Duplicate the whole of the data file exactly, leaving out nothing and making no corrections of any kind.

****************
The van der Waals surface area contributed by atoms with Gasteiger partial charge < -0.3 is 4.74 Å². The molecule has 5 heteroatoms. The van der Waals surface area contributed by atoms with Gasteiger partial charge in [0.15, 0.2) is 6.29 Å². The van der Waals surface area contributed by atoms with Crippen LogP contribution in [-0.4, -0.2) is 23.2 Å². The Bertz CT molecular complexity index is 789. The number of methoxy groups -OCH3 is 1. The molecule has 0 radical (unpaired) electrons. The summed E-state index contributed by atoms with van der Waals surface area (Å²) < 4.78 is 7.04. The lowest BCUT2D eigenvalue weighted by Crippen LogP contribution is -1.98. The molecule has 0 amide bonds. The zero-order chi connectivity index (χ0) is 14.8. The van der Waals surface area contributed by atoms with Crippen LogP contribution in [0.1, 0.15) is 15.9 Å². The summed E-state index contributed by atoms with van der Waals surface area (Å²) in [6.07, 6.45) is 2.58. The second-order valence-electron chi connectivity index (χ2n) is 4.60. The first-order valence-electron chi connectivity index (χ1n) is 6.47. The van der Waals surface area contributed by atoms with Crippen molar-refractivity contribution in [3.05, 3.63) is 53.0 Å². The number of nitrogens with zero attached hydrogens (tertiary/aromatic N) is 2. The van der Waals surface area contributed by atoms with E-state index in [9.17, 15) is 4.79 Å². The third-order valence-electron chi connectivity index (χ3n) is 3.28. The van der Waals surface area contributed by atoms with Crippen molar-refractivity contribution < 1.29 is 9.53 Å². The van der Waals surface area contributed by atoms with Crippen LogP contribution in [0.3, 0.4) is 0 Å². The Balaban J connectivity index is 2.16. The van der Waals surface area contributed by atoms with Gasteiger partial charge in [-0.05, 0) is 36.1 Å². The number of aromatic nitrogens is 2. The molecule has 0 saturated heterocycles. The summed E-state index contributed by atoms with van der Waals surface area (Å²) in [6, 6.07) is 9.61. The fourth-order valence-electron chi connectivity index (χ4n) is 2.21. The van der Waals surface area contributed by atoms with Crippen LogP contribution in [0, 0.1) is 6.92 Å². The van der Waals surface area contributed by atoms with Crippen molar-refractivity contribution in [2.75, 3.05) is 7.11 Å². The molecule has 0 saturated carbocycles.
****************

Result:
The van der Waals surface area contributed by atoms with Gasteiger partial charge < -0.3 is 4.74 Å². The molecule has 5 heteroatoms. The van der Waals surface area contributed by atoms with Gasteiger partial charge in [0.15, 0.2) is 6.29 Å². The van der Waals surface area contributed by atoms with Crippen LogP contribution in [-0.4, -0.2) is 23.2 Å². The Bertz CT molecular complexity index is 789. The number of methoxy groups -OCH3 is 1. The molecule has 0 radical (unpaired) electrons. The summed E-state index contributed by atoms with van der Waals surface area (Å²) < 4.78 is 7.04. The lowest BCUT2D eigenvalue weighted by Crippen LogP contribution is -1.98. The molecule has 0 amide bonds. The zero-order chi connectivity index (χ0) is 14.8. The van der Waals surface area contributed by atoms with Crippen LogP contribution in [0.1, 0.15) is 15.9 Å². The summed E-state index contributed by atoms with van der Waals surface area (Å²) in [6.07, 6.45) is 2.58. The second-order valence-electron chi connectivity index (χ2n) is 4.60. The first-order valence-electron chi connectivity index (χ1n) is 6.47. The van der Waals surface area contributed by atoms with Crippen molar-refractivity contribution in [3.05, 3.63) is 53.0 Å². The number of nitrogens with zero attached hydrogens (tertiary/aromatic N) is 2. The van der Waals surface area contributed by atoms with E-state index in [9.17, 15) is 4.79 Å². The third-order valence-electron chi connectivity index (χ3n) is 3.28. The van der Waals surface area contributed by atoms with Crippen molar-refractivity contribution < 1.29 is 9.53 Å². The van der Waals surface area contributed by atoms with Crippen LogP contribution in [0.3, 0.4) is 0 Å². The Balaban J connectivity index is 2.16. The van der Waals surface area contributed by atoms with Gasteiger partial charge in [-0.05, 0) is 36.1 Å². The number of aromatic nitrogens is 2. The molecule has 0 saturated heterocycles. The summed E-state index contributed by atoms with van der Waals surface area (Å²) in [6, 6.07) is 9.61. The fourth-order valence-electron chi connectivity index (χ4n) is 2.21. The van der Waals surface area contributed by atoms with Crippen LogP contribution in [0, 0.1) is 6.92 Å². The van der Waals surface area contributed by atoms with Crippen molar-refractivity contribution in [2.75, 3.05) is 7.11 Å². The molecule has 0 saturated carbocycles.